Floor Statements

Washington, D.C. ­– U.S. Senator John McCain (R-AZ), Chairman of the Senate Armed Services Committee, delivered the following statement on the Senate floor today opposing the nomination of Congressman Mick Mulvaney to be Director of the Office of Management and Budget (OMB):

“Mr. President:

“I rise in opposition to the nomination of Congressman Mick Mulvaney to serve as Director of the Office of Management and Budget.

“President Trump has committed to ‘end the defense sequester’ and ‘rebuild our military.’ Earlier this month, the President promised troops at CENTCOM headquarters that his administration ‘will make a historic financial investment in the Armed Forces of the United States.’ I fully support the President’s commitment. I fear Congressman Mulvaney does not.

“I believe that we must rebuild our military while at the same time putting our nation on a sustainable long-term fiscal path. We can and must do both. Unfortunately, Congressman Mulvaney has spent his last six years in the House of Representatives pitting the national debt against our military. He authored and supported amendments to cut national defense funding year…after year…after year. And as my colleagues and I sought repeatedly to find legislative solutions to reverse dangerous defense cuts and eliminate arbitrary defense spending caps, it was Congressman Mulvaney and his allies that repeatedly sought to torpedo these efforts.

“In 2013, Congressman Mulvaney succeeded in passing an amendment to cut $3.5 billion from the defense appropriations bill. His website featured an article touting the achievement. But when asked about that vote during his confirmation hearing, Congressman Mulvaney said he didn’t remember that amendment. I think anyone who treats our national defense with the seriousness it deserves would remember a vote like that.

“President Trump has said that defense cuts over the last several years have depleted our military. Our military leaders have testified that these cuts have placed the lives of our military service members at greater risk. But Congressman Mulvaney has said that, in the greater scheme of things, sequestration cuts were not that big. He also said that “the only thing worse than those military cuts would be no cuts at all.” This is the kind of a statement that could only be made by a person utterly detached from the reality of what these cuts have meant to our military service members.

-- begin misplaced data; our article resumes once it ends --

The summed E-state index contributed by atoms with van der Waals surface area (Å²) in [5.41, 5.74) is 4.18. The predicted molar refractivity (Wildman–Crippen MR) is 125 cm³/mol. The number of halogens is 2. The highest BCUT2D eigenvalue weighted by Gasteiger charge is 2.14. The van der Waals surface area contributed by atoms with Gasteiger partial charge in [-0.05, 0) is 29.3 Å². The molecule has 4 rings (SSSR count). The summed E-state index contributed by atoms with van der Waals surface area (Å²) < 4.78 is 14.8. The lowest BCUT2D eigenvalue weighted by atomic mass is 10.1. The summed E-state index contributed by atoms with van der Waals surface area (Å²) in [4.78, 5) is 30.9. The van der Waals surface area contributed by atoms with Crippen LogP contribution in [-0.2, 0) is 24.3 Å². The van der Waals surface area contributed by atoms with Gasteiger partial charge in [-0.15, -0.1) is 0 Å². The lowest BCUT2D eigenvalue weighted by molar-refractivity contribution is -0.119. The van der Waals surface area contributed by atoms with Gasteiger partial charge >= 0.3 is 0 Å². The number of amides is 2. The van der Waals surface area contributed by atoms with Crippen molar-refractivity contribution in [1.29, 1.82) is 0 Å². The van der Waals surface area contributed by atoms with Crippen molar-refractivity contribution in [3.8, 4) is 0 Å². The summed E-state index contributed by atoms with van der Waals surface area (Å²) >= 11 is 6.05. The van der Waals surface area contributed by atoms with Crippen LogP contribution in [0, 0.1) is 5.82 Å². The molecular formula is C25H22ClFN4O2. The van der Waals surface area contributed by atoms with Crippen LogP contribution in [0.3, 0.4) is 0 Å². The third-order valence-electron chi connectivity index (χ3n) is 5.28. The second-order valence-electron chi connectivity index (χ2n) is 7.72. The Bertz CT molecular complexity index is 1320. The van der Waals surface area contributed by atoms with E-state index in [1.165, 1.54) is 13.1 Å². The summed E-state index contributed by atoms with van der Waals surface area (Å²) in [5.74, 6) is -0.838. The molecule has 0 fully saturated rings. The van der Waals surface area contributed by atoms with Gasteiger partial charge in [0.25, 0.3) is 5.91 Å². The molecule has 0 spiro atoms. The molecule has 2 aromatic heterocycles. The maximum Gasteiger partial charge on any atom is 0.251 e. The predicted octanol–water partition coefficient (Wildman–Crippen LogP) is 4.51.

“Tell that to the thousands of soldiers who were forced out of the Army because of these cuts.

“Tell that to the Marine pilots who fly fewer hours per month than their Russian and Chinese counterparts because of these cuts.

“Tell that to the Air Force maintainers stealing parts from retired aircraft and museum pieces to keep their planes in the air because of these cuts.

“And tell that to the crew of the submarine, USS Boise, who cannot deploy because their boat is no longer qualified to dive, and cannot receive required upkeep because of chronic maintenance backlogs…and the thousands of Navy sailors who have picked up the slack for an overworked Navy by going on extended deployments and spending more and more time away from their families…all because of these cuts.

“Congressman Mulvaney’s beliefs, as revealed by his poor record on defense spending, are fundamentally at odds with President Trump’s commitment to rebuild our military. And this record cannot be ignored in light of the significant authority exercised by the Director of OMB over the federal budget.

“Almost every one of my colleagues in this body voted for Jim Mattis to be Secretary of Defense because they knew he was the right leader to help the Department of Defense confront growing threats to our national security. I share that same confidence. But I also know he cannot do this alone. Voting in favor of Congressman Mulvaney’s nomination would be asking Secretary Mattis to spend less time fighting our enemies overseas and more time fighting inside-the-beltway budget battles with an OMB Director with a deep ideological commitment to cutting the resources available to his department.